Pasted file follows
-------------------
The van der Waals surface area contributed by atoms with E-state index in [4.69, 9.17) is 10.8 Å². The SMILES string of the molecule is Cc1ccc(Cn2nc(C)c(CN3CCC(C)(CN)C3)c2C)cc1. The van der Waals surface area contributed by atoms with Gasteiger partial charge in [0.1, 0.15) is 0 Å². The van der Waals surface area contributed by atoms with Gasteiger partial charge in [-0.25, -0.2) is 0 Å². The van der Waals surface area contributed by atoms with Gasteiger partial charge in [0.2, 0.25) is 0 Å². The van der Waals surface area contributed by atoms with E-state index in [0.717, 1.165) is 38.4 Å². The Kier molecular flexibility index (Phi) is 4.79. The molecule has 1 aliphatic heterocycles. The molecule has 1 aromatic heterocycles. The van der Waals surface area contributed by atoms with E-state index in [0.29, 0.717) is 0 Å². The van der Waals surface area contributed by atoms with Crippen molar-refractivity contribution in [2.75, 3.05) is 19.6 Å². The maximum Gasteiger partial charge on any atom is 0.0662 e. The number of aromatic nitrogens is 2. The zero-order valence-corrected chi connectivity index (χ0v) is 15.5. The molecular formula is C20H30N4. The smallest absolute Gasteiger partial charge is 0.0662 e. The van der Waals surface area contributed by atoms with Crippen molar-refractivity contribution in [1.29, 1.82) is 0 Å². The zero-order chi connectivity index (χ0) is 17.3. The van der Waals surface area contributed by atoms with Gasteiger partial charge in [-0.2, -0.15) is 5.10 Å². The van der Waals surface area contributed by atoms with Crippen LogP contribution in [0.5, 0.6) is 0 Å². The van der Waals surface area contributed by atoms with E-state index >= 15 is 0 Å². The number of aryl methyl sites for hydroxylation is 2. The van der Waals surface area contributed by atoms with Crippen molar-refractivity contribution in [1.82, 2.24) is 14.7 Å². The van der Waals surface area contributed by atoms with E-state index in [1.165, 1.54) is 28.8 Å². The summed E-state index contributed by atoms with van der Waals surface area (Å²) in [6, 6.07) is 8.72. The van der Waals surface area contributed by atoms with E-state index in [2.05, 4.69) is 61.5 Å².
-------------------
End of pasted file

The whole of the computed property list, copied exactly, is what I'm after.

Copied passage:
The van der Waals surface area contributed by atoms with E-state index in [4.69, 9.17) is 10.8 Å². The SMILES string of the molecule is Cc1ccc(Cn2nc(C)c(CN3CCC(C)(CN)C3)c2C)cc1. The van der Waals surface area contributed by atoms with Gasteiger partial charge in [0.1, 0.15) is 0 Å². The van der Waals surface area contributed by atoms with Gasteiger partial charge in [-0.25, -0.2) is 0 Å². The van der Waals surface area contributed by atoms with Gasteiger partial charge in [0.2, 0.25) is 0 Å². The van der Waals surface area contributed by atoms with E-state index in [0.717, 1.165) is 38.4 Å². The Kier molecular flexibility index (Phi) is 4.79. The molecule has 1 aliphatic heterocycles. The molecule has 1 aromatic heterocycles. The van der Waals surface area contributed by atoms with E-state index in [0.29, 0.717) is 0 Å². The van der Waals surface area contributed by atoms with Crippen molar-refractivity contribution in [2.75, 3.05) is 19.6 Å². The maximum Gasteiger partial charge on any atom is 0.0662 e. The number of aromatic nitrogens is 2. The zero-order valence-corrected chi connectivity index (χ0v) is 15.5. The molecular formula is C20H30N4. The smallest absolute Gasteiger partial charge is 0.0662 e. The van der Waals surface area contributed by atoms with Crippen molar-refractivity contribution in [1.29, 1.82) is 0 Å². The zero-order chi connectivity index (χ0) is 17.3. The van der Waals surface area contributed by atoms with Gasteiger partial charge in [-0.2, -0.15) is 5.10 Å². The van der Waals surface area contributed by atoms with Crippen LogP contribution in [0.5, 0.6) is 0 Å². The van der Waals surface area contributed by atoms with E-state index >= 15 is 0 Å². The number of aryl methyl sites for hydroxylation is 2. The van der Waals surface area contributed by atoms with Crippen molar-refractivity contribution in [1.82, 2.24) is 14.7 Å². The van der Waals surface area contributed by atoms with E-state index in [1.165, 1.54) is 28.8 Å². The summed E-state index contributed by atoms with van der Waals surface area (Å²) in [6, 6.07) is 8.72. The van der Waals surface area contributed by atoms with E-state index in [2.05, 4.69) is 61.5 Å².